This Turboprop Swapped DC-3 is a Hotrod With Wings

Apart from perhaps the first airplane to ever take to the sky, the Douglas DC-3 and its military counterpart, the C-47 Skytrain is quite possibly the most important aircraft to have ever flown. Almost nine decades after it first took flight, DC-3s are still in service with cargo transport services in remote regions across the world. There’s always been one glaring problem with the DC-3, however, it’s pretty gosh darn slow.

This is where Basler Turbo Conversions of Oshkosh, Wisconsin, comes into its own. Founded in 1990, Basler’s made its name modifying and remanufacturing existing DC-3 airframes by removing the existing Pratt&Whitney R 1830 piston engines.

They’re replaced by upgraded Pratt & Whitney Canada PT6A turboprop jet engines. That’s right folks, these fully reworked Bassler BT-67s share the same restomod spirit as that LS swapped muscle car you’ve no doubt spent hours lusting over.

Vintage image of a Douglas DC-3 over New York City

The process of converting an old DC-3 to turboprop power sounds simple enough in principle. But just like engine swaps in cars, there’s more work involved than us non-engineering inclined types could possibly fathom.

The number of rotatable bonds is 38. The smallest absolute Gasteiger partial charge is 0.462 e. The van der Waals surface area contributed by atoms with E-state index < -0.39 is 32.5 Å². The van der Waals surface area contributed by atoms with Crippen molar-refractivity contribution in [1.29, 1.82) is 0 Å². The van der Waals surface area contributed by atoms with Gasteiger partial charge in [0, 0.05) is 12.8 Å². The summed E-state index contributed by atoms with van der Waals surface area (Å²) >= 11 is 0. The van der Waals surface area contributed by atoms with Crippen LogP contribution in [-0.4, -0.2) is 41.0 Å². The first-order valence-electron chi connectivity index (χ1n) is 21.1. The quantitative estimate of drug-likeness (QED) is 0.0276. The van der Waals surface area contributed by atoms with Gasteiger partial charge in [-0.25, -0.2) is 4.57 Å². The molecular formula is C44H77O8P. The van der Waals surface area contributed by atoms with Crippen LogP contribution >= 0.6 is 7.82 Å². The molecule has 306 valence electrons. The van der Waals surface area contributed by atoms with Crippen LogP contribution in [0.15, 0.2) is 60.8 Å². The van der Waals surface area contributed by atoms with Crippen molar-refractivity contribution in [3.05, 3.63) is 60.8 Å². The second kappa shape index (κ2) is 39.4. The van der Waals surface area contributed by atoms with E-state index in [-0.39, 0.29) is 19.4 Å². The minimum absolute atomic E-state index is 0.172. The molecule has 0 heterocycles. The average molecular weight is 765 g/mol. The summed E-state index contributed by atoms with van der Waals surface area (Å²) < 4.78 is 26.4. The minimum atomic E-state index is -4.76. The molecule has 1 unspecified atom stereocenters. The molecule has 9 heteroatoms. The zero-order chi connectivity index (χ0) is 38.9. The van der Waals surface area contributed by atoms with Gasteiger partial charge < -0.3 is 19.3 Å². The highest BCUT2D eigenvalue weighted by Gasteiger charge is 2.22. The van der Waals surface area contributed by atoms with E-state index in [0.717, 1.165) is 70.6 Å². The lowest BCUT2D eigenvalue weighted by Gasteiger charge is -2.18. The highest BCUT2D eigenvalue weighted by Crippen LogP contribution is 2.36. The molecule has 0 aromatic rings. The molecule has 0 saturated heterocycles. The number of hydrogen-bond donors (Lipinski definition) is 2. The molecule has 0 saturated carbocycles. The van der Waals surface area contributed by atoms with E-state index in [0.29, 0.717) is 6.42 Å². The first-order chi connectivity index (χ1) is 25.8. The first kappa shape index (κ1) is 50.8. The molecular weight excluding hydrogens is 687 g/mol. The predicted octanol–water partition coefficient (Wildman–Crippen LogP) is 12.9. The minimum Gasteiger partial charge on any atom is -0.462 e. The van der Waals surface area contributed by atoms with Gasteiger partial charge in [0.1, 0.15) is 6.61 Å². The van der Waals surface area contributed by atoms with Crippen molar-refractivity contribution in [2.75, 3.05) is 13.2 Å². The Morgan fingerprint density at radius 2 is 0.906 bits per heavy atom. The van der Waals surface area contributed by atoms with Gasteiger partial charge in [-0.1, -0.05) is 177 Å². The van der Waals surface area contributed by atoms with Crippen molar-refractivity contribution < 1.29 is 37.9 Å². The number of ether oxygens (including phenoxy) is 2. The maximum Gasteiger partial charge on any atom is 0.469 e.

Every aspect of the DC-3s construction from the metal skin, to the fuselage, the wings, and of course, the engines are meticulously overhauled to ensure the airframe is sturdy enough to withstand the added power of jet propulsion. The overhaul is so substantial, the completed airframe shows “zero accumulated fatigue damage,” according to Bassler. In short, the BT-67 should be ready for another 90 years of flight.

Kenn Borek Air Basler BT-67 (C-GVKB) in Antarctica


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